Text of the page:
Power Measurements on a Pulse Width Modulated Inverter with Perception Software

Accurate and highly dynamic power measurements are required for assessing and testing electric drives in industrial applications, and for hybrid and electric vehicles. To be able to evaluate these measurement results, the function and working method of the drive components must be considered. 

The development of electric-hybrid vehicles requires three-phase (3-phase) power measurements on electric drives. This article describes the function of the pulse width modulated inverter as well as the calculation of power values with the Perception software.


Electric drives offer a wide range of possibilities for operating road vehicles with regenerative energies. The battery-operated vehicle is one simple and transparent variant.

Fig. 1.1 shows the drive train in this type of electric vehicle. The DC voltage of the vehicle battery is converted by the three-phase pulse width modulated inverter into a three-phase current and switched to a three-phase motor. Different power semiconductors are used depending on the amplitude of the battery voltage. MOSFETs (Metal Oxide Semiconductor Field-Effect Transistors) are used for battery voltages below 100 V, while IGBTs (Insulated Gate Bipolar Transistors) are used for higher voltages. Asynchronous or synchronous machines are typically used as electric motors.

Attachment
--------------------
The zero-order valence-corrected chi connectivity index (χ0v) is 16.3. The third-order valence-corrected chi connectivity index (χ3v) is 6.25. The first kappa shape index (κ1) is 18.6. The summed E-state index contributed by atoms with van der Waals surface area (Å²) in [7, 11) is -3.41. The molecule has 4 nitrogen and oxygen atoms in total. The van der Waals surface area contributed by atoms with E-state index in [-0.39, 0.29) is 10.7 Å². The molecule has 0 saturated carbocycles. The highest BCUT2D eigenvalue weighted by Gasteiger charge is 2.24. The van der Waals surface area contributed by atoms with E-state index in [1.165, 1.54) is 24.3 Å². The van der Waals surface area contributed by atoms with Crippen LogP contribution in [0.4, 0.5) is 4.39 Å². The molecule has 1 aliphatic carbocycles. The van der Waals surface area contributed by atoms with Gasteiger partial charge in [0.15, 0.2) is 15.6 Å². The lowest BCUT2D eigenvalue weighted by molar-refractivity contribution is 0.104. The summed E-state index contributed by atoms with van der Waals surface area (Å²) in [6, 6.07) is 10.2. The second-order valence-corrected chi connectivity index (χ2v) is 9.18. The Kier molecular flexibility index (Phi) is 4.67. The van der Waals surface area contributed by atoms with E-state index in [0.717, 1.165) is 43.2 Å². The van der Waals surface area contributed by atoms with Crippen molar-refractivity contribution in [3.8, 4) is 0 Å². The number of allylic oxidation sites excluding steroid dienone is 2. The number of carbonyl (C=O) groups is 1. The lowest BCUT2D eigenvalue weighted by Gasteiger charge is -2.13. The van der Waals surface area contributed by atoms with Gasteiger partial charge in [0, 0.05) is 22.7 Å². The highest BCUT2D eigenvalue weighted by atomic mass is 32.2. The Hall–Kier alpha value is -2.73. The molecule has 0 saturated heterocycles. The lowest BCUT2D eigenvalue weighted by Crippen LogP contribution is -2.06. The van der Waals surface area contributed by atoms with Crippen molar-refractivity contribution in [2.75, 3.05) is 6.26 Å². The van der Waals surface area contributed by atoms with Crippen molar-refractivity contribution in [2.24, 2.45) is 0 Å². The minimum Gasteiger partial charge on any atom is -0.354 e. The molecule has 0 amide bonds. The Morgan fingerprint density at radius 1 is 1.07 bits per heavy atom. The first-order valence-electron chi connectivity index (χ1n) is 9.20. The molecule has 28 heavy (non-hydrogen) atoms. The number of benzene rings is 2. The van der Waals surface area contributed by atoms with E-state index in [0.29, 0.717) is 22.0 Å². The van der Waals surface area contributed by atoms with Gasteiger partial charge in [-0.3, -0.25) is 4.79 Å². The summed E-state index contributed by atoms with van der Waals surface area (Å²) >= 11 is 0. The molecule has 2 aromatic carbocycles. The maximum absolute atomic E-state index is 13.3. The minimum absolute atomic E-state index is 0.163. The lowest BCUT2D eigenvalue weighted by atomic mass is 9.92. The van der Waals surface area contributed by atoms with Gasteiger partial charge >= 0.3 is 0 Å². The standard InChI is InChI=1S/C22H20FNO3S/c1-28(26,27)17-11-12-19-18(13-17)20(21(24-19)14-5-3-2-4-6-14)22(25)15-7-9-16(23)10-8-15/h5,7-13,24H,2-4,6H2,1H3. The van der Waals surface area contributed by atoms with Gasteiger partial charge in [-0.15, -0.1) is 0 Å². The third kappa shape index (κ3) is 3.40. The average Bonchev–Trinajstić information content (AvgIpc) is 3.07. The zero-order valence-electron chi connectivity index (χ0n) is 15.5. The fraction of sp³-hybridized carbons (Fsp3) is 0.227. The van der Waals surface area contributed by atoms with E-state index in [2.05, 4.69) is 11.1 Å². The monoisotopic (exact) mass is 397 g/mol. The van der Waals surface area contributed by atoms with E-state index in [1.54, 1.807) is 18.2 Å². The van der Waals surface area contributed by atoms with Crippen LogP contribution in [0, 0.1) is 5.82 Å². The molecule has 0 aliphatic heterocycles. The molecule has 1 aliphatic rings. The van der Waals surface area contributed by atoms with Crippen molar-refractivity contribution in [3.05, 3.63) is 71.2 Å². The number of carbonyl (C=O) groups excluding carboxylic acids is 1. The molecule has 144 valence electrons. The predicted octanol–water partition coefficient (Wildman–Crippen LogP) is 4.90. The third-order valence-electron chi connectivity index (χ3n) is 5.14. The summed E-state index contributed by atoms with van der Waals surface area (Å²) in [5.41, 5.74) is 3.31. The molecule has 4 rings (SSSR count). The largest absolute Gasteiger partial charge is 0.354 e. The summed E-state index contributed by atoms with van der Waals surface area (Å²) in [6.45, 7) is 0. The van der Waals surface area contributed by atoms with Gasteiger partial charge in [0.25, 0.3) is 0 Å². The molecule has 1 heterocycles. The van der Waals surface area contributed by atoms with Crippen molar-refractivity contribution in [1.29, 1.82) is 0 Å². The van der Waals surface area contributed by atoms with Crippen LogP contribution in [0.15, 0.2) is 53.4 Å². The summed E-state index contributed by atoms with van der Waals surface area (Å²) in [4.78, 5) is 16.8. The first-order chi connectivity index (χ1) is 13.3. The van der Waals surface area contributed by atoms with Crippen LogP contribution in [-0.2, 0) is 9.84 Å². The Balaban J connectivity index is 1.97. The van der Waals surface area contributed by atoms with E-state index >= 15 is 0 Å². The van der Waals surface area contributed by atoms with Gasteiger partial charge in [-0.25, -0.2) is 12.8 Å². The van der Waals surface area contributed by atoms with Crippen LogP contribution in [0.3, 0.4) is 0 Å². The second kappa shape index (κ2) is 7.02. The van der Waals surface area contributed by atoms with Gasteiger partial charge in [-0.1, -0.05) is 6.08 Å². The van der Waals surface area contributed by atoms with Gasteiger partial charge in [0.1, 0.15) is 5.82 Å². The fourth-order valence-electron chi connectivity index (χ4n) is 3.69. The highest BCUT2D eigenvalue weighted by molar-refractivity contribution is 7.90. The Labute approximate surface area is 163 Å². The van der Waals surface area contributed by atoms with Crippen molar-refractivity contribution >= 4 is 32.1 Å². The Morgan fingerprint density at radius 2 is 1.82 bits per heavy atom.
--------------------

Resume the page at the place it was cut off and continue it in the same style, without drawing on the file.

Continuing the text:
Innovative measuring instruments are needed to be able to test and optimize the drive train of an electric vehicle. They must enable both highly accurate power measurements and calculation of various intermediate values.

Fig. 1.1: Schematic diagram of the drive train of a battery operated electric vehicle

Pulse Width Modulated Inverter

A pulse width modulated inverter converts a voltage with variable frequency into a DC voltage. Due to its simplicity, the two-point inverter is frequently used. Fig. 1.1 shows the circuit diagram of a three-line, two-point inverter. Each line of the pulse width modulated inverter consists of a half-bridge with two IGBTs and the corresponding power diodes. MOSFETs can also be used for lower battery voltages. No additional diodes are required for pulse width modulated inverters with MOSFET, as they are reverse-conducting.